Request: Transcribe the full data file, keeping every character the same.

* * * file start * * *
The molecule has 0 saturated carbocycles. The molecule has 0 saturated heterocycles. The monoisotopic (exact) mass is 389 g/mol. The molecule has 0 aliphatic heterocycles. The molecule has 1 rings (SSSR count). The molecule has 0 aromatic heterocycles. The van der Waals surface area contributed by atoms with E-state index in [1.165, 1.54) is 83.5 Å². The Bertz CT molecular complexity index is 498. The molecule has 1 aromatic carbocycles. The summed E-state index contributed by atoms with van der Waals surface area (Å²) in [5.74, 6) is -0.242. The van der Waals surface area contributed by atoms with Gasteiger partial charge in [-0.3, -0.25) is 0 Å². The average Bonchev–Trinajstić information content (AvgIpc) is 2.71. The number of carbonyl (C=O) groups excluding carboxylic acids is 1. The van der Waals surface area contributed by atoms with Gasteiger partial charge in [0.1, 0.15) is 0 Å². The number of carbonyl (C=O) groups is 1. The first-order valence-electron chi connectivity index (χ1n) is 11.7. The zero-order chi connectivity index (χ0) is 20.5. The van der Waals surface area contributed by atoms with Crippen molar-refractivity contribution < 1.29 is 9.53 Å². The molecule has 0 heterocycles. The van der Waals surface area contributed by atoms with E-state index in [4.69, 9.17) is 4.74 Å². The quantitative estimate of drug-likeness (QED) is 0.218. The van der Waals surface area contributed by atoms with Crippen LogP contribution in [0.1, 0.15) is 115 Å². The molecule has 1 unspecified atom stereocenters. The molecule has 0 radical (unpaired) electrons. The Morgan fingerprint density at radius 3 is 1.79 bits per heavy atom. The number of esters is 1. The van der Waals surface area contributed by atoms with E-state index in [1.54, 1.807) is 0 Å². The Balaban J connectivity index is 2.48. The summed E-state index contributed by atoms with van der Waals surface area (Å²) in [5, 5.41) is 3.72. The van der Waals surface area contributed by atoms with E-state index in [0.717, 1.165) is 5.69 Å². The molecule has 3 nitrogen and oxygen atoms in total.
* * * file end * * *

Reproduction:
The molecule has 0 saturated carbocycles. The molecule has 0 saturated heterocycles. The monoisotopic (exact) mass is 389 g/mol. The molecule has 0 aliphatic heterocycles. The molecule has 1 rings (SSSR count). The molecule has 0 aromatic heterocycles. The van der Waals surface area contributed by atoms with E-state index in [1.165, 1.54) is 83.5 Å². The Bertz CT molecular complexity index is 498. The molecule has 1 aromatic carbocycles. The summed E-state index contributed by atoms with van der Waals surface area (Å²) in [5.74, 6) is -0.242. The van der Waals surface area contributed by atoms with Gasteiger partial charge in [-0.3, -0.25) is 0 Å². The average Bonchev–Trinajstić information content (AvgIpc) is 2.71. The number of carbonyl (C=O) groups excluding carboxylic acids is 1. The van der Waals surface area contributed by atoms with Gasteiger partial charge in [0.1, 0.15) is 0 Å². The number of carbonyl (C=O) groups is 1. The first-order valence-electron chi connectivity index (χ1n) is 11.7. The zero-order chi connectivity index (χ0) is 20.5. The van der Waals surface area contributed by atoms with Crippen molar-refractivity contribution < 1.29 is 9.53 Å². The molecule has 0 heterocycles. The van der Waals surface area contributed by atoms with E-state index in [4.69, 9.17) is 4.74 Å². The quantitative estimate of drug-likeness (QED) is 0.218. The van der Waals surface area contributed by atoms with Crippen LogP contribution in [0.1, 0.15) is 115 Å². The molecule has 1 unspecified atom stereocenters. The molecule has 0 radical (unpaired) electrons. The Morgan fingerprint density at radius 3 is 1.79 bits per heavy atom. The number of esters is 1. The van der Waals surface area contributed by atoms with E-state index in [1.54, 1.807) is 0 Å². The Balaban J connectivity index is 2.48. The summed E-state index contributed by atoms with van der Waals surface area (Å²) in [5, 5.41) is 3.72. The van der Waals surface area contributed by atoms with E-state index in [0.717, 1.165) is 5.69 Å². The molecule has 3 nitrogen and oxygen atoms in total.